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LAST CHAPTER IN GIRL'S FLIGHT FROM WAR
ESCAPES FROM STEERAGE TO STATEROOM
CHAPTER VI. ESCAPE FROM
By Louise Townsend Nicholl.
"There are two extra berths in my
room. Why not come and take
them?" an American girl told us.
"Why not, indeed," thought we.
Without further bother we went
below and got our bags and took
them over to the half-empty room
and made ourselves comfortable. It
was the first sleep we had had, and
even an uneasy conscience, which it
did not occur to me to have, could not
have kept me awake.
The, next morning I went to the
purser to pay, if I could. It cost $30,
and I had just that much, in Ameri
can money, for I had spent my last
English penny at Queenstown, send
ing it back with the tender for a cable
dispatch which, after all, was never
"What room is it?" asked the stew
ard, suspiciously. "I didn't know
there were any more empty places."
I told him and he said he would
send over for my bags.
"O, never mind." I said. "I brought
them over myself yesterday after
noon. You see I slept there last
night," I concluded, quite innocently.
And then the storm broke. The
man looked at me in horror and
"Do you mean to say you picked
up your things and walked out of
third into second?" he asked.
It seemed there is a sort of feeling
about third and second which I had
not known about.
"Why, young woman," he went on,
but rather weakly, "if you were a
man I would put you in irons."
He looked at me again and then
he began to laugh. He laughed on
and on and on. Several times he tried
to speak but couldn't Finally he
gasped: "Well, you American girls
jiave got me beat,"
And so I was out of steerage. But
I often used to go back and look down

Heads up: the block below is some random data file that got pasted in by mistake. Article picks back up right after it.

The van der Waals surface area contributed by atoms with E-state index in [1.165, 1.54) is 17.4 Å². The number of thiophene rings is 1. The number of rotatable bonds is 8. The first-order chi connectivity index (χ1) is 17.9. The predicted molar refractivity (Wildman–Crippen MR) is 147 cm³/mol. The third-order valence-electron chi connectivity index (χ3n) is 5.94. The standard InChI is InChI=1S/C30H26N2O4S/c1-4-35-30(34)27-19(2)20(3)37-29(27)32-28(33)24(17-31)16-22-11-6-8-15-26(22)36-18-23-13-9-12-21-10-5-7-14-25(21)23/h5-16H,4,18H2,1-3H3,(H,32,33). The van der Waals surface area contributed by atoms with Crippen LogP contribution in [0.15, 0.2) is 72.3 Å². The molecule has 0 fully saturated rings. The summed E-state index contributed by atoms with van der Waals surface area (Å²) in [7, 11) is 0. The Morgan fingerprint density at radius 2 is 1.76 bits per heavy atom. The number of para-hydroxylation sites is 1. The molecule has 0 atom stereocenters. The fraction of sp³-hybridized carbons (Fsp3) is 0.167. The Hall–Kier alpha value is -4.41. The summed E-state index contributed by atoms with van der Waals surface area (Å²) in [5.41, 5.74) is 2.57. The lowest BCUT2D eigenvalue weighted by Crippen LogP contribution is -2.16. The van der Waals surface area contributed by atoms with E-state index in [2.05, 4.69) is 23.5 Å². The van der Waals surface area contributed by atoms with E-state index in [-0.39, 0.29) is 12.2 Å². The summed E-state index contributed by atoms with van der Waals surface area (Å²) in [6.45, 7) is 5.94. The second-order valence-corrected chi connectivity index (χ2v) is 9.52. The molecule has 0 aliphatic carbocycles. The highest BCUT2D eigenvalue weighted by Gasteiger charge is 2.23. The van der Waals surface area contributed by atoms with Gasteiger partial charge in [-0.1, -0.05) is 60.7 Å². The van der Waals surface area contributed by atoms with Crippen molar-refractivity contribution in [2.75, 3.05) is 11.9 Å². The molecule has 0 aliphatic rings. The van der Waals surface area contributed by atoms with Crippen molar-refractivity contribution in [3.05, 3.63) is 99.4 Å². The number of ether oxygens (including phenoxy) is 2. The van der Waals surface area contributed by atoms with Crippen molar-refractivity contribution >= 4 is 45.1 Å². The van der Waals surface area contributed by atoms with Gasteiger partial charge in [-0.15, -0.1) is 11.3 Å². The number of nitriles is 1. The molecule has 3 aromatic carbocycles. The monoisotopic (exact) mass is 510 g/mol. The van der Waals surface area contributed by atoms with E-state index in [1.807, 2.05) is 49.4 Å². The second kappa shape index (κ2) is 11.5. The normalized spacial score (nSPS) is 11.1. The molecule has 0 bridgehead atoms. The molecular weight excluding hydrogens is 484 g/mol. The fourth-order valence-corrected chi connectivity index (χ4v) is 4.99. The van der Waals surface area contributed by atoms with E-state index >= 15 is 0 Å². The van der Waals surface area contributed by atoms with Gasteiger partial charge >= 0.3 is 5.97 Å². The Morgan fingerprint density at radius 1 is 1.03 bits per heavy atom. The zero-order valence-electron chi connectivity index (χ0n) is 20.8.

into the pit where the emigrants
were, so stoical, so sea-sick, so silent,
excepting when they burst out into
their weird songs in the evening or
gathered together for some great test
For that was their best amuse
ment, to find out who was the strong
est man. There was a prizefighter
among them, and he fixed up all sorts
of matches between all kinds of
youths, and they boxed until the lip
of every contestant ran blood.
But there were always some so
apathetic that no fight nor song could
move them. They lay all day on the
canvas-covered platforms, sleeping or
gazing straight ahead of them, ex
cept when the meal-bell rang. All day
long the ships echoed with meal-bells,
for there were three sittings at both
the third and second-class tables, and
two at the first.
It was a strange trip. The weather
was rough and cold until the last
few days, when the long northern
route we took veered toward New
York. Then the sun came out for a
day or two, and things looked normal
Rumors were our daily fare. The
war news came in by wireless every
morning, and Walter's mother avoid
ed the hatless, white-haired man for
several hours after the ship's paper
was out For days it was customary
to fear being turned around and head
ed again for England. But when we
were half-way across, and this fear
could not longer be cherished, we
turned our dread towards Halifax,
where the hatless man, and his co
terie had premonitions of landing,
penniless and at midnight
When Halifax was safely passed we
were bound straight for Boston.
Feverish fingers traced the course on
the map in the gangway all day long:,
ana far into the night, and showed